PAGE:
- For the objectives, ${J}_{T}$ is an integral of a negative power function and is therefore convex. ${J}_{S}$ is an integral of a squared power of absolute value and is therefore convex. ${J}_{V}$ is an integral of an identity power of absolute value and is therefore convex. So are $\parallel {\sigma}^{\tau}\parallel $ and $\parallel {\sigma}^{\eta}\parallel $. As ${\omega}_{1}$, ${\omega}_{2}$, ${\omega}_{3}$, ${\lambda}_{1}$, ${\lambda}_{2}$ are all nonnegative, J as a nonnegative weighted sum of convex functions, is convex.
- For (6), the dynamics equality constraint is affine in $\alpha $, $\beta $, u and is therefore convex. For equality constraints about decision variables (8), since the derivative is a linear operator, the relation between $\alpha $ and $\beta $ is convex. For the inequality path constraint (17), $\beta \left({s}_{i}\right)$ is a sublevel set of convex set in the interval $[{s}_{m},{s}_{n}]$ and is thus convex. The equality and inequality constraints about boundary conditions (19) are linear constraints, thus convex. As the ${T}_{i}$ is an integral of a negative power function, therefore convex and ${T}_{U}$ is a fixed upper boundary, the time window inequality constraint (20) is a convex constraint.
- For the convex set constraint about the friction circle (11), the norm of u is convex, upper bounds are fixed and ${v}_{max}^{2}$ is fixed, so the control set constraint is the intersection of three convex sets and is therefore convex.
- The comfort box constraints with slack variables ${\sigma}^{\tau}$ and ${\sigma}^{\eta}$ are second-order cone constraints and convex.

## 4. Implementation

#### 4.1. Discretization of ${J}_{T}$, ${J}_{S}$, and ${J}_{V}$

#### 4.2. Discretization of ${r}^{\prime}\left(s\right)$ and ${r}^{\u2033}\left(s\right)$

## 5. Numerical Results

#### 5.1. Smoothness

#### 5.2. Boundary Condition Constraint

**A**,

**B**in Figure 8 showed that our method is able to satisfy the final speed boundary condition while optimizing time efficiency (

**A**) with a sharp slow-down slope or optimizing time efficiency and smoothness at the same time (

**B**) with a flatter slow-down slope at the end. We conducted the second set of experiments with both time efficiency and smoothness objectives considered using same coefficients but with different type of boundary conditions,

**E**is generated, which is the optimal shape under the given objectives. By adding an equality constraint (

**D**) and an inequality constraint (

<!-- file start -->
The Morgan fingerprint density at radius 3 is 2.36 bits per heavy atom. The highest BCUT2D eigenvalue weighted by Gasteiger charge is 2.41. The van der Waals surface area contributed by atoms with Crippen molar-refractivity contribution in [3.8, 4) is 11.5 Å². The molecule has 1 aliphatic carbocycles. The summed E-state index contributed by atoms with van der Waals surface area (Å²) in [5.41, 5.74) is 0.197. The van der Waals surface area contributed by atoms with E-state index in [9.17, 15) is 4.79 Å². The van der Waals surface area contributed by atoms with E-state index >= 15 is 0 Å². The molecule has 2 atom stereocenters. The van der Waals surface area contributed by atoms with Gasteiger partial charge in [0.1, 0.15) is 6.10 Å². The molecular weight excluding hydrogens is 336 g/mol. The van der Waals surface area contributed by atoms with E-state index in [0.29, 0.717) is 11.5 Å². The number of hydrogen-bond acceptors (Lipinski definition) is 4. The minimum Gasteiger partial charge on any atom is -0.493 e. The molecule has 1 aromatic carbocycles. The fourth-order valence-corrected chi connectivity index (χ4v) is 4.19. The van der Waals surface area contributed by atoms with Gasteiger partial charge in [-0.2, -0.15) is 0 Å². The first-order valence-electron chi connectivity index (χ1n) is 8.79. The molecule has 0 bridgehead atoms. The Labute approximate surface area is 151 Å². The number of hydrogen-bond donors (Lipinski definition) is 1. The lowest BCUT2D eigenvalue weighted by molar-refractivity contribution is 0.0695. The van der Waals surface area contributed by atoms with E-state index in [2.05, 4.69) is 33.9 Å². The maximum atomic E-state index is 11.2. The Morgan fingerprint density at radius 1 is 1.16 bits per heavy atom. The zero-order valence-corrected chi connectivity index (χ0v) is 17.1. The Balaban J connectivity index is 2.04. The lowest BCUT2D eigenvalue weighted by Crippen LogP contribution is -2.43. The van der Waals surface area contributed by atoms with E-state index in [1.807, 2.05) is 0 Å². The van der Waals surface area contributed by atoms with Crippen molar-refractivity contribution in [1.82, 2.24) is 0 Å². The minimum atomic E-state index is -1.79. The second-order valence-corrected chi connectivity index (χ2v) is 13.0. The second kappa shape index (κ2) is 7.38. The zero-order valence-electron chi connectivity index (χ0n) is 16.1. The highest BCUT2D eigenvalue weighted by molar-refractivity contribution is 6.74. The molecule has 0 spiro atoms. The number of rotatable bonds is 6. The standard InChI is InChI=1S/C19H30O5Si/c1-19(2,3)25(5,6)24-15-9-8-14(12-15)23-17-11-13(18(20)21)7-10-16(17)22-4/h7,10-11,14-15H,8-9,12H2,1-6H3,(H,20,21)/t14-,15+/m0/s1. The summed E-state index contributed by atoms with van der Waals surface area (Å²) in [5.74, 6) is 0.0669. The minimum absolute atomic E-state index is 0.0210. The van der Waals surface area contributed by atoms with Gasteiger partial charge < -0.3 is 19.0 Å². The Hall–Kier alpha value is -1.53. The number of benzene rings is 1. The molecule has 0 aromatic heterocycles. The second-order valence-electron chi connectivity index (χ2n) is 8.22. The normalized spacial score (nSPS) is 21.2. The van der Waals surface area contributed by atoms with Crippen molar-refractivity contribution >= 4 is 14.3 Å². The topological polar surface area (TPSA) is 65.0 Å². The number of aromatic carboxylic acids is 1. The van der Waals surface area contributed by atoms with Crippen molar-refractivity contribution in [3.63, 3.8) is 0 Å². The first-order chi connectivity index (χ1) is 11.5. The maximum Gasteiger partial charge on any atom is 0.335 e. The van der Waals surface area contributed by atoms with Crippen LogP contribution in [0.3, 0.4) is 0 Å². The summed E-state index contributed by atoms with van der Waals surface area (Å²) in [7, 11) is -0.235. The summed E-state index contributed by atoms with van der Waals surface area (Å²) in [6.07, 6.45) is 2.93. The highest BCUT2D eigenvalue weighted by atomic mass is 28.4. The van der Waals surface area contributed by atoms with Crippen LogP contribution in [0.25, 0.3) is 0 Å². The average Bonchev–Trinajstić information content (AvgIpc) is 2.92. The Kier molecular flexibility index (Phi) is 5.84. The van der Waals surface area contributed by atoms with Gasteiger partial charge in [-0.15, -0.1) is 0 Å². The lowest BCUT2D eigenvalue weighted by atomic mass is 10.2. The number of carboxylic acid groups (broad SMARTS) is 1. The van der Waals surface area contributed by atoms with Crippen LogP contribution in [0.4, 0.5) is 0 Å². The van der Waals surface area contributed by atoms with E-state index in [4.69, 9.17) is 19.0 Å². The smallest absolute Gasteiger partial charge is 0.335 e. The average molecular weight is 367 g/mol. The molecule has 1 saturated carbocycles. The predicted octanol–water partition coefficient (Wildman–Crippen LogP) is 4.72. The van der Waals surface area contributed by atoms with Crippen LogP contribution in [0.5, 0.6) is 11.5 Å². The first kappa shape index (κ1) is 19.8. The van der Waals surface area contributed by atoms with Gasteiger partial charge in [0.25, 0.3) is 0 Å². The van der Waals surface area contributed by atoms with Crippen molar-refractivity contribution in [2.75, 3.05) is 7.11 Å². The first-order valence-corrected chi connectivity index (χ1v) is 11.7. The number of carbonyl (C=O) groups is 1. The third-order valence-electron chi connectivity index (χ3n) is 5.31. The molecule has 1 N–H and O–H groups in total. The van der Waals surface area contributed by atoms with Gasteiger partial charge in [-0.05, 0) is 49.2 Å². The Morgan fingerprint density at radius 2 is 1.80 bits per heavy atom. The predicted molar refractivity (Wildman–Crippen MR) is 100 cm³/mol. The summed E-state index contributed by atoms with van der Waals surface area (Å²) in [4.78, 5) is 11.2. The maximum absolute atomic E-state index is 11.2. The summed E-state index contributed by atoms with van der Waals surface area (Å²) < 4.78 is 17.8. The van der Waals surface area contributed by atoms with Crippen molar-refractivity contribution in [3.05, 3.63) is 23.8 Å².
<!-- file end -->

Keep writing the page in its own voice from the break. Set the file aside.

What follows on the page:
**C**) to the final speed, we observed notable differences of the last portion of the speed profile among these results. The last segments of the speed profile are adapted by the optimization to satisfy the given constraints. The other parts almost stay the same for case

**C**,

**D**,

**E**due to global optimality. A similar phenomenon is observed between the results of MTSOS and case

**A**in Figure 8. Only the part that needs to be adjusted is regulated. This is an appealing feature for speed tracking regarding temporal consistency of references and control stability. Since time efficiency is one of the objectives, it makes sense that the final speed of the case

**C**reached the upper boundary at the end when given a feasible range.

#### 5.3. Path Constraint

#### 5.4. IoD Task Constraints

**A**and the dash-dash line

**B**in Figure 10) to show the behaviors of our planner. We first ran the MTSOS planner to generate the upper boundary of the speed profile for reference. For the desired speed profile

**A**in Figure 10, we consider the time efficiency objective and IoD objective only by ${\omega}_{1}=1$, ${\omega}_{2}=0$, ${\omega}_{3}=10$ and relaxed all the other constraints to generate the speed profile, shown as the orange curve in Figure 10. The orange curve aligned well with the desired speed profile except for the part that the desired speed exceeds the limit of the friction circle. For the exceeding part, the orange curve stayed as close as possible to the desired speed but limited by the speed upper boundary constrained by the friction circle. This result uncovers the strong safety feature of our method. Moreover, taking the smoothness objective into consideration by making ${\omega}_{2}=0.1$, the quality of the speed profile is further improved (see the green curve in Figure 10). We also tested the IoD constraint against the totally feasible desired speed profile B using the same parameters setting with the previous experiment. The blue curve in Figure 10 depicted the planning result without considering smoothness. The resulting speed almost perfectly aligned with desired speed

**B**. Similarly, the quality of the speed profile was significantly improved by add the smoothness objective (see light red curve in Figure 10).

#### 5.5. Time Window Constraint

#### 5.6. Semi-Hard Comfort Box Constraint

## 6. Case Study

#### 6.1. Speed Planning for Safe Stop

#### 6.2. Speed Planning Dealing with Jaywalking on a Curvy Road

#### 6.3. Speed Planning for Freeway Entrance Ramp Merging